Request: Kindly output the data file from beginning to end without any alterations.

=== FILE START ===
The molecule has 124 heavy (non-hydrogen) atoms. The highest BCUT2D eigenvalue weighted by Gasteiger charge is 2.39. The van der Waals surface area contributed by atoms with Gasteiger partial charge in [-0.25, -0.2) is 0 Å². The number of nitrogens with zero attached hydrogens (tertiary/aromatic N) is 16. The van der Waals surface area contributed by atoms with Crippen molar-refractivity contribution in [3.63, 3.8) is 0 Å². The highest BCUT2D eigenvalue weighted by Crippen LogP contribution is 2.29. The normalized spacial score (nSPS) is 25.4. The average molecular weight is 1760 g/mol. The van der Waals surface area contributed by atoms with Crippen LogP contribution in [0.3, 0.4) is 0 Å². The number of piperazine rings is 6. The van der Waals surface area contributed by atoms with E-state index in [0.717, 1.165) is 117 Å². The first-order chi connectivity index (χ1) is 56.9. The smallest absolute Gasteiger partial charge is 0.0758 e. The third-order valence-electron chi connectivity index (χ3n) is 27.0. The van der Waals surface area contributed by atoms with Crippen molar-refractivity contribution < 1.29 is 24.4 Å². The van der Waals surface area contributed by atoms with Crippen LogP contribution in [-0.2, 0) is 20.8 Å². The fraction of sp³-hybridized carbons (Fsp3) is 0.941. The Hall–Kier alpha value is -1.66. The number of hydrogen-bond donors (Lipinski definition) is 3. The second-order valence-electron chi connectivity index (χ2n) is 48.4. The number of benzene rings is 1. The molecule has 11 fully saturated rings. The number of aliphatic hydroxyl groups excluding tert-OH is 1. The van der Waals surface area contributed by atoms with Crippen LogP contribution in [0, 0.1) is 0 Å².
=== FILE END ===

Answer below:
The molecule has 124 heavy (non-hydrogen) atoms. The highest BCUT2D eigenvalue weighted by Gasteiger charge is 2.39. The van der Waals surface area contributed by atoms with Gasteiger partial charge in [-0.25, -0.2) is 0 Å². The number of nitrogens with zero attached hydrogens (tertiary/aromatic N) is 16. The van der Waals surface area contributed by atoms with Crippen molar-refractivity contribution in [3.63, 3.8) is 0 Å². The highest BCUT2D eigenvalue weighted by Crippen LogP contribution is 2.29. The normalized spacial score (nSPS) is 25.4. The average molecular weight is 1760 g/mol. The van der Waals surface area contributed by atoms with Crippen LogP contribution in [0.3, 0.4) is 0 Å². The number of piperazine rings is 6. The van der Waals surface area contributed by atoms with E-state index in [0.717, 1.165) is 117 Å². The first-order chi connectivity index (χ1) is 56.9. The smallest absolute Gasteiger partial charge is 0.0758 e. The third-order valence-electron chi connectivity index (χ3n) is 27.0. The van der Waals surface area contributed by atoms with Crippen molar-refractivity contribution < 1.29 is 24.4 Å². The van der Waals surface area contributed by atoms with Crippen LogP contribution in [-0.2, 0) is 20.8 Å². The fraction of sp³-hybridized carbons (Fsp3) is 0.941. The Hall–Kier alpha value is -1.66. The number of hydrogen-bond donors (Lipinski definition) is 3. The second-order valence-electron chi connectivity index (χ2n) is 48.4. The number of benzene rings is 1. The molecule has 11 fully saturated rings. The number of aliphatic hydroxyl groups excluding tert-OH is 1. The van der Waals surface area contributed by atoms with Crippen LogP contribution in [0, 0.1) is 0 Å².